The Bubble Bursts and Mr. Bernanke Takes Action. A Good Thing, or Not?
A text book case of the bursting of a financial bubble has unfolded in recent months. The extremely low interest rates set by the Federal Reserve in the aftermath of the dot-com bubble and September 11th caused housing prices to rise. Concurrently and contributing to the rising prices, came the combination of very easy credit and ‘innovative’ financial products. (The world of finance often coins colorful terms. The best in this cycle has been the ‘Ninja’ mortgage: No Income, No Job or Assets.) As housing prices rose, came the home buyers who never intended to live in the homes they bought, but to ‘flip’ them. Euphoria, visions of ever-rising home prices and wealth prevailed. The Cassandras who warned that things would not end well were ignored because their predictions of dire outcomes were not realized. Until recently.
For a time, the view was that the problem would be limited to ‘sub-prime’ mortgages. But the financial innovators who created Ninja mortgages also created packages of the sub-prime mortgage loans. Credit-rating companies—S&P and Moody’s and Fitch—granted Triple-A ratings to packages of slices of sub-prime mortgages. (Most of their fees were paid by the underwriters of these securities: Is it a coincidence that the agencies could give AAA ratings to pools of really dodgy stuff?) Credulous institutions—including some very well-known banks—bought these securities. When these banks and hedge funds and others, some of whom we know now, others of whom we will know, realized that the securities they had bought were impossible to value and to sell, they stopped buying more.
Because they could not sell what they wanted to sell, they sold what they could. Soon, everything was falling in price. Lenders stopped lending—even to the credit worthy—and buyers stopped buying. Investors happy to pay 120 (let us say) for the stock of a very good company while its price was rising became utterly uninterested in the stock when its price fell to 105.
Beginning on August 9, the important central banks, lead by the European Central Bank, began actively to provide cash to the financial system that seemed to be grinding to a halt. The ECB provided 200 billion euros to the markets by buying loans that other institutions did not wish to hold. The Fed acted in a similar fashion on a smaller scale. By Wednesday of this week, it became clear that those actions by the central banks were insufficient to keep the banks lending and the markets stable. After a climactic session on Thursday, the Fed took the novel step on Friday morning of cutting the discount rate for bank borrowing directly from the Fed. The timing was exquisite: the US market had recovered from a 350 point loss in the Dow by 1 pm on Thursday to close unchanged. Before the opening on Friday, the Fed made its announcement and a very satisfactory rally ensued.
The questions. As of Friday’s close, things looked reasonably favorable on Wall Street. But there is probably more selling ahead. The very dramatic decline is of the magnitude of the best of them in the last decade or two. If Thursday’s low was the bottom (a big if, of course), then we are still likely to have more bad news and more selling. Even if the stock market low happened at 1 pm on Thursday, can we imagine that all the credit problems have been resolved, as well? Probably not. It seems quite likely that more time will be needed before this round of selling will have run its course.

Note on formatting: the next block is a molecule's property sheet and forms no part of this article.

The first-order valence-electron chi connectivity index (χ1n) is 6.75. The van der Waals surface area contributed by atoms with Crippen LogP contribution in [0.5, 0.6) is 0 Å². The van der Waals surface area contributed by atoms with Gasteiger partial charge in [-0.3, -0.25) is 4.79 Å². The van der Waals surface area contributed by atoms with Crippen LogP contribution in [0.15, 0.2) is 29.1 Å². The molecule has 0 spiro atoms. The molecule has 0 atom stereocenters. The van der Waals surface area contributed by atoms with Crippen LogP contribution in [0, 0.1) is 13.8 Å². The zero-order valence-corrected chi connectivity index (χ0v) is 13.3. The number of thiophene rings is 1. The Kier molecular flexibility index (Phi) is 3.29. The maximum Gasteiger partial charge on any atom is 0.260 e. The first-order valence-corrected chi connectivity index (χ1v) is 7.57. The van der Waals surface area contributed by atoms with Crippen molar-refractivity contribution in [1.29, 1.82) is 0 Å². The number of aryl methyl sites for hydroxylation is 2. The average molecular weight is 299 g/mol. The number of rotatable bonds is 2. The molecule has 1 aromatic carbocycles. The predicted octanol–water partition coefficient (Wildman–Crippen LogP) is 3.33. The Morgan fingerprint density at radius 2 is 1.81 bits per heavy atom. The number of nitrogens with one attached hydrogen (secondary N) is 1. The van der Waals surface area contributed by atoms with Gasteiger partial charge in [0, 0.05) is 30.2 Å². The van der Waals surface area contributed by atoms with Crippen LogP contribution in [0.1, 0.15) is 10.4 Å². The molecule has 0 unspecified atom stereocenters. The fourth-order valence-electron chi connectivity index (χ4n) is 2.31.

The other question, which does not bear directly on how Core invests your capital, involves what is called ‘moral hazard’. Since the early nineties, when financial crises have disturbed the markets and the banking system, the Fed has taken dramatic and decisive action to restore confidence. There was talk of the “Greenspan put”: Speculators could take risk freely on the notion that the Fed would put a floor under losses if things went really wrong. The idea that the Fed will bail out improvident investors encourages recklessness. Would it be a better thing for the financial system if the institutions that purchased flawed Triple A packages of sub-prime mortgages failed? Would it be better if the consequence of stupid investing were failure? Certainly the Fed does not want to encourage recklessness, but it must also concern itself with the greater social and systemic costs of reckless investing. It seems that the members of the Fed thought that there was risk to the broad economy and the functioning of the banking system during the last week. Its actions, providing liquidity to the system and lowering the discount rate, were designed to preserve the system, not to bail out stupid investors.
Core’s actions. At the end of July, we sold your positions in commodities; early this month, we sold investments in US small cap stocks. Last week, we sold investments in emerging markets. Before we made these recent sales, Core’s overall position in US and non-US money funds and in bonds was 30%. Our recent sales have increased these levels to above 42%. (These are aggregate numbers; individual accounts vary.) The intense selling has produced some very attractive investment opportunities. If and as the selling continues, more opportunities will arise.
What lies ahead? In the coming weeks, markets will surely be very volatile, with days of big gains and big losses. It is very possible that the Fed will take further actions to support the banking system and calm the markets. It seems likely to me that in coming weeks, the markets will regain firm footing, that the banking and credit systems will resume normal activity, and that world-wide economic growth will continue. We intend to take advantage of the appealing opportunities that are now and will be on offer. Your large money market positions provide shelter from the selling and the source of funds for new investments.